A good line from _On Beauty_

A good joke depends on its punchline, and a good comic sentence in a novel relies on its last word. One good example is the Michael Chabon sentence I quoted last week. Another is a great sentence from a New York Times magazine piece by the not-widely-enough-beloved Matthew Klam:

In Boston, the day before the convention started and after a long, glittering night following the Wonkette to fancy parties, I came back late and found Josh Marshall in my hotel room, lying sideways on a cot, blogging.

And here’s one from the book I’m reading right now, On Beauty by Zadie Smith. I have an annoying habit of avoiding looking at things that are very heavily promoted as being great. I never saw Pulp Fiction or read anything by Jonathan Safran Foer or Dave Eggers. But often things are heavily promoted as being great because they are great! So it is with Zadie Smith, it turns out. Anyway, here’s a winner of a sentence:

“But you’ve already privileged the term,” says the professor’s daughter, whom Katie, who is not given easily to hatred, hates.”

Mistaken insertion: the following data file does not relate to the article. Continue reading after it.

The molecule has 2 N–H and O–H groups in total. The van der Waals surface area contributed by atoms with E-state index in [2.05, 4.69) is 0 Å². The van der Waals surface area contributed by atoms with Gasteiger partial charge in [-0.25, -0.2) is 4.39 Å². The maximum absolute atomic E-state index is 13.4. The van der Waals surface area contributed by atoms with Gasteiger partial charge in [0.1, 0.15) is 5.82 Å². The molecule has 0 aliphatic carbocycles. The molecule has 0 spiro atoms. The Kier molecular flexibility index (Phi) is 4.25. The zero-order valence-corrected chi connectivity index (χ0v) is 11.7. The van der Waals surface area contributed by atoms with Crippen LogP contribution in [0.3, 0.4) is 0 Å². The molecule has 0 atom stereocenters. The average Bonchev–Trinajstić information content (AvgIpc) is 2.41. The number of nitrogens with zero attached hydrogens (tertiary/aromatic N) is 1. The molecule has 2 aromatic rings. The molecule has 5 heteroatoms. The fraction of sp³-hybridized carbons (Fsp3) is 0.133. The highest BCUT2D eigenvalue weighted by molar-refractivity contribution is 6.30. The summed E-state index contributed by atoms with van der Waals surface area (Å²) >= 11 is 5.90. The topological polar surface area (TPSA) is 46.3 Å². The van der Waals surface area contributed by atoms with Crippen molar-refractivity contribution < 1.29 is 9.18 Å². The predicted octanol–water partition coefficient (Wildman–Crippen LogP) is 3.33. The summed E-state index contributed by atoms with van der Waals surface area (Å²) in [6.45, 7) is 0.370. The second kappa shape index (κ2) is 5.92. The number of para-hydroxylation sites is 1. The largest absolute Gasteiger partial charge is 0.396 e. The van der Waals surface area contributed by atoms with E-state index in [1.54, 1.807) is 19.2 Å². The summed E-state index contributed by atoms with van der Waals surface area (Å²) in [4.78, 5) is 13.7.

[some sentences about why I like the last words of these three sentences deleted because I didn't see how to say anything on this topic in a way that interested me more than pressing on reading On Beauty.]

2 thoughts on “A good line from _On Beauty_

  1. Em says:

    I’m guessing you didn’t read White Teeth? I thoroughly enjoyed it. And for that matter, Pulp Fiction was pretty good too.

    But I am inclined to agree with you about things that get overhyped, but I usually use that as I a reason to avoid stuff I know is crap anyway, like Titanic.

  2. Daniel says:

    I actually saw Pulp Fiction for the first time recently. Some things, like that movie, are said to be good because they are good, but I agree that other things are said to be good when they aren’t. I definitely don’t trust the opinion of the general population of if a movie/book is good, so I generally wait until several friends who have similar tastes to me mention something being good.

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